Original Link: http://www.anandtech.com/show/1255



Late last week various reports began to hint that the US DOJ price fixing investigations against the Big 4 memory producers; Samsung, Micron, Hynix, and Infineon. The EU has launched a separate probe against the same companies with regard to the extremely unusual increase in DRAM prices that lasted between November 2001 and May 2002. As part of court documents in the now dismissed FTC case against Rambus, an email sent from a Micron employee claiming with regard to memory suppliers Samsung and Infineon states; "..if Micron makes the move, all of them will do the same and make it stick".

Two months later, we began to see memory prices increase bizarrely. After the disclosure of this email (and others), the US Department of Justice has launched this new investigation on grounds of antitrust practices. Micron officials claim the email released from the FTC vs. Rambus case has nothing to do with the recent DOJ probe.

So what exactly happened those fateful months in 2001/2002? At the time the incident, the composition of the memory market was slightly different than it is today:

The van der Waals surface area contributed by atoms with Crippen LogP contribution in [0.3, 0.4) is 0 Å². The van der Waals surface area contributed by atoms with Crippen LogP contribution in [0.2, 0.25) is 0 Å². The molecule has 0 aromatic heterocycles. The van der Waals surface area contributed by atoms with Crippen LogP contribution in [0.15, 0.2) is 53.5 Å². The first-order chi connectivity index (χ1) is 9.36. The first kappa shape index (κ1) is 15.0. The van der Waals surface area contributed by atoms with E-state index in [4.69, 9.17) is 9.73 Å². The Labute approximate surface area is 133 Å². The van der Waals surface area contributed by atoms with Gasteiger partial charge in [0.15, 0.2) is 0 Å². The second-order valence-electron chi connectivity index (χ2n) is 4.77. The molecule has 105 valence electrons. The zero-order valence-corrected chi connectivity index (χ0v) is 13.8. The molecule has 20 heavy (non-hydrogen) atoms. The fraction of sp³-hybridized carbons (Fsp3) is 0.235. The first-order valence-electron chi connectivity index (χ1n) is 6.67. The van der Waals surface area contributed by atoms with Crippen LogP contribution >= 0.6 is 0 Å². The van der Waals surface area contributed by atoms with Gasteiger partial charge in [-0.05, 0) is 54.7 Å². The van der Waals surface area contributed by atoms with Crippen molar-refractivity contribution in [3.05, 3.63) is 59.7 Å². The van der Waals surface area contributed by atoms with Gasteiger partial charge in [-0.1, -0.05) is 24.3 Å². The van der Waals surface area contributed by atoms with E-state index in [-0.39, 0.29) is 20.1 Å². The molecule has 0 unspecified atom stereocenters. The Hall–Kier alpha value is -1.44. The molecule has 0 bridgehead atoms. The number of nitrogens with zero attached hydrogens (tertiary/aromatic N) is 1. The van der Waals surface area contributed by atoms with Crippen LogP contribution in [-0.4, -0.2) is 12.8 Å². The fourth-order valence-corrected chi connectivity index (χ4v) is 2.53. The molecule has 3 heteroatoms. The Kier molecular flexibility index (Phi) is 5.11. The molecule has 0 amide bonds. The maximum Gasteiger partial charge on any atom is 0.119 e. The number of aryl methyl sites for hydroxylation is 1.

Manufacturer Market Share

Samsung was by far the largest DRAM producer in 2001, and one of the exclusive RDRAM producers as well (along with Elpida). Samsung and Hynix are headquartered in Korea, Micron in the US, and Infineon in Germany. Micron has a long history of complaining to the FTC about foreign memory manufacturers dumping memory into the US below cost in order to solidify contracts and market dominance.

Below are snapshots of some of the bigger news items in the DRAM industry during 2001/2002:

  • September 2001 - Hynix receives $2.3B in debt-for-equity swap. The company is over $6B in debt
  • November 2001 - DRAM prices totally bottom out, 128MB of PC133 costs about $10
  • November 14, 2001 - Rumors begin to surface that the Big 4 may be depriving DRAM supply to inflate prices
  • November 16, 2001 - Micron, Hynix and Samsung set floor price on 128MB PC133 at $1.50
  • November 2001 - Analyst claim "DRAM Shortage will increase prices" due to Intel, VIA and SiS push